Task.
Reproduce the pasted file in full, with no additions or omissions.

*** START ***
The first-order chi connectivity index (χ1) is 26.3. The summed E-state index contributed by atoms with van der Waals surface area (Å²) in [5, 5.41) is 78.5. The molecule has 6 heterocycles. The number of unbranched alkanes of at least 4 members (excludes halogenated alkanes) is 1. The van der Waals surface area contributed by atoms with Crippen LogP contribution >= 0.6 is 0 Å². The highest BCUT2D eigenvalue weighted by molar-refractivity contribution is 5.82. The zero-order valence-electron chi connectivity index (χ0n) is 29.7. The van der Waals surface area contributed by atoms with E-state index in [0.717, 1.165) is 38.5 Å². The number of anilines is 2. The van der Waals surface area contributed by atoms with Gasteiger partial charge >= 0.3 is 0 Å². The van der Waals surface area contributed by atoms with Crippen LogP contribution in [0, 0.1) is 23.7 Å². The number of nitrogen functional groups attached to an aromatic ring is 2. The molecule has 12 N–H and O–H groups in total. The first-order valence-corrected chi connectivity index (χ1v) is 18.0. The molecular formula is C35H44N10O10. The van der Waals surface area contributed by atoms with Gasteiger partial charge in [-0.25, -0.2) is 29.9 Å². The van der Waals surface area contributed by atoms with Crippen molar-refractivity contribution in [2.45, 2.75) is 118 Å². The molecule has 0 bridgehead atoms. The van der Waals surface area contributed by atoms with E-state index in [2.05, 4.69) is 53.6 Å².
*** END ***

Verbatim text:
The first-order chi connectivity index (χ1) is 26.3. The summed E-state index contributed by atoms with van der Waals surface area (Å²) in [5, 5.41) is 78.5. The molecule has 6 heterocycles. The number of unbranched alkanes of at least 4 members (excludes halogenated alkanes) is 1. The van der Waals surface area contributed by atoms with Crippen LogP contribution >= 0.6 is 0 Å². The highest BCUT2D eigenvalue weighted by molar-refractivity contribution is 5.82. The zero-order valence-electron chi connectivity index (χ0n) is 29.7. The van der Waals surface area contributed by atoms with E-state index in [0.717, 1.165) is 38.5 Å². The number of anilines is 2. The van der Waals surface area contributed by atoms with Gasteiger partial charge >= 0.3 is 0 Å². The van der Waals surface area contributed by atoms with Crippen LogP contribution in [0, 0.1) is 23.7 Å². The number of nitrogen functional groups attached to an aromatic ring is 2. The molecule has 12 N–H and O–H groups in total. The first-order valence-corrected chi connectivity index (χ1v) is 18.0. The molecular formula is C35H44N10O10. The van der Waals surface area contributed by atoms with Gasteiger partial charge in [-0.25, -0.2) is 29.9 Å². The van der Waals surface area contributed by atoms with Crippen molar-refractivity contribution in [2.45, 2.75) is 118 Å². The molecule has 0 bridgehead atoms. The van der Waals surface area contributed by atoms with E-state index in [2.05, 4.69) is 53.6 Å².